Wednesday, February 17, 2016

The Idiot's Guide to Latex

Latex tubes. They're one of the "mystic" arts around cycling and triathlon, feared by many, used by some, understood by few. Most of the people I talk to about them dismiss them immediately. "Too much work," "I can't install them," "I don't want to get a flat" or just the classic "They're expensive" are some of the most common immediate responses I get.

Slightly erotic imagery?

So first, the why. Why should you be running latex?
First, the easiest answer for most of the people reading this... they are faster. Tests have proven (more than one, but BTR is a good safe one) that you are looking at somewhere around 4-5 watts for free just from running latex as opposed to butyl. That's about a half second per km. There are a lot of Time trials out there that finish the podium within 20 seconds of each other. Over something longer it's in the minutes of time saved... for tubes!

There are other reasons as well, although less sexy admittedly. For many years the argument of using tubulars over clinchers was how much better they "felt." Well... when you cut open a tubular guess what's inside? (Admittedly not ALL tubulars, but almost all the ones that you would be gluing) That's right...latex. That's where your "magic" feel and robustness came from, not glue, or heaven forbid tape.

Another benefit is actually flat protection! What's that you say, you heard latex was more likely to flat. Simply not true when properly installed. In fact, I challenge you to find a case where latex tubes flatted due to "snake bites" (when you run too low air pressure in your tube and it bottoms out, causing the famed snake fang style holes in your now useless rubber) which are one of the more common types of flats.

The astute among you may point out that I flatted on latex last weekend. Indeed. However, that can be pinned on some user error (along with bad luck and a very old tire) which is, as I'll get into later on, the primary cause of flats using latex. That's my second flat since I started using latex in 2011 ... not a bad record (especially considering I'm lazy and often run latex in my tires when I'm not racing) fwiw the other time I flatted I ran through a broken beer bottle at Rev3 Knoxville. I'm pretty certain that would have flatted a gatorskin ;)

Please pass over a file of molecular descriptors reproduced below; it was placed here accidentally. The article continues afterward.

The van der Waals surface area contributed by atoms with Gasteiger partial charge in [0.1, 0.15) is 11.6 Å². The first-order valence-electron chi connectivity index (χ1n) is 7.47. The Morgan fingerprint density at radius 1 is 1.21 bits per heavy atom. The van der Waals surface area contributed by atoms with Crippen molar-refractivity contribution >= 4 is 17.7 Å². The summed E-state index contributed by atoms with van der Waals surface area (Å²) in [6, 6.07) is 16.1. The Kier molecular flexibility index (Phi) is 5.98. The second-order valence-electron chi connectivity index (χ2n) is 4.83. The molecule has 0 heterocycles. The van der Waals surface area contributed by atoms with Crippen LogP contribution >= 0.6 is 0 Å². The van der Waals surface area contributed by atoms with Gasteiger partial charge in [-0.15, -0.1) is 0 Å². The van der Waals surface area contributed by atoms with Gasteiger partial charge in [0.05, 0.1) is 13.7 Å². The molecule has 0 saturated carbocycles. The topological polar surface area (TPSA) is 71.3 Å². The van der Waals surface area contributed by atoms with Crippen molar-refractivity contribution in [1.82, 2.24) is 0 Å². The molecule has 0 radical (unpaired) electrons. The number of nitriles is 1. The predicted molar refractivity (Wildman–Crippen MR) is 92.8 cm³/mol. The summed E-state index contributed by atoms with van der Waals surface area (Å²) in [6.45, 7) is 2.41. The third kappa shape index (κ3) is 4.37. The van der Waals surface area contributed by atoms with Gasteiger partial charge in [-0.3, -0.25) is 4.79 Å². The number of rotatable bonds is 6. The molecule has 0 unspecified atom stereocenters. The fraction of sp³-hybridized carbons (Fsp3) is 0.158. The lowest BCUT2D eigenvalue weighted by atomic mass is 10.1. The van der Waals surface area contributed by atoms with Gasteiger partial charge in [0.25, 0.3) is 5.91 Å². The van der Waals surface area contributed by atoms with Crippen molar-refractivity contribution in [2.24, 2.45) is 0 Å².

All that said, latex isn't all roses. They leak air, pretty constantly. You don't get to "set and forget," and if you do, you're going to be asking for trouble. It gets more annoying if you don't understand the right way to install valve core extenders on your deep section rims, as you may well find it nearly impossible to keep a steady, relatively high amount of pressure in your tube. You also can't just completely get rid of butyl. If you flat, trying to replace a latex tube with another latex tube on the side of the road is just asking for trouble... you'll need to keep a good old fashioned butyl in your spare kit at least.

Also, before we go any further, let's get the "they are expensive" thing out of the way. You better be showing up on your 80's model Nishiki you bought on craigslist for $25 before you start that. 5 watts for $20 and they're too expensive? Excuse me, your Aero helmet cost how much? What about those Zipps? Hell, ceramic bearings can cost hundreds of dollars and they *can* *maybe* save you a fraction of a watt... but people think that stuff is gold. Without any doubt or argument, latex tubes are the best bang for your buck for going faster out there.

Final side note (probably) - Pick good tires to go with them! Another bit of low hanging fruit is smart tire selection. I won't go into it here, but seriously, Tom A (Bikeblather and a much better blog than this one - although I assume that's because he goes for quality over quantity.) has taken up the charge of doing this from BTR, and there is a ton of info to help you make smarter, faster choices. Gatorskins are not race tires!

Alright, so I've convinced you that latex is the way of the future, (and present, and past) great, so now you say... how do I install them without destroying a $10+ dollar tube and scaring the crap out of myself (blow one up at about 90psi and you'll understand what a heart attack probably feels like.) Fear not, I've got you a crash course in latex installation!

(Of course let me preface that my way isn't the only way. Lots of guys have success with other methods, this is mine that I feel is cheap, readily available and not too much hassle.)

Cover + 404 = Disc!

Here's what we are starting with... my older Zipp 404 (narrow rim) disc cover installed. You'll notice on the stool I have some packing tape. Yep, nothing special, just packing tape. And here is one of the major things that will determine if you have a successful installation with latex.

- YOU MUST have a smooth surface rim bed that doesn't allow the tube to "sneak" into a spoke eyelet or slightly jagged part of the rim (usually where the rim is bonded) Regular rim strips are good enough for butyl tubes because they are much less likely to blow if you get it slightly off. Latex WILL blow if it sneaks into an eyelet. So, how do you fix that. There are a few solutions, but the ones I use are packing tape and (on my H3 - which btw doesn't have spoke holes) electrical tape. I've also seen many people use STANS rim strips (the tubeless setup kind) with success. Anyways, packing tape is cheap and most people have it in the house already so that's what we'll use.
*worth noting I leave my rim strip on, it won't hurt anything (it might make seating the tire a little tougher is all) and can help.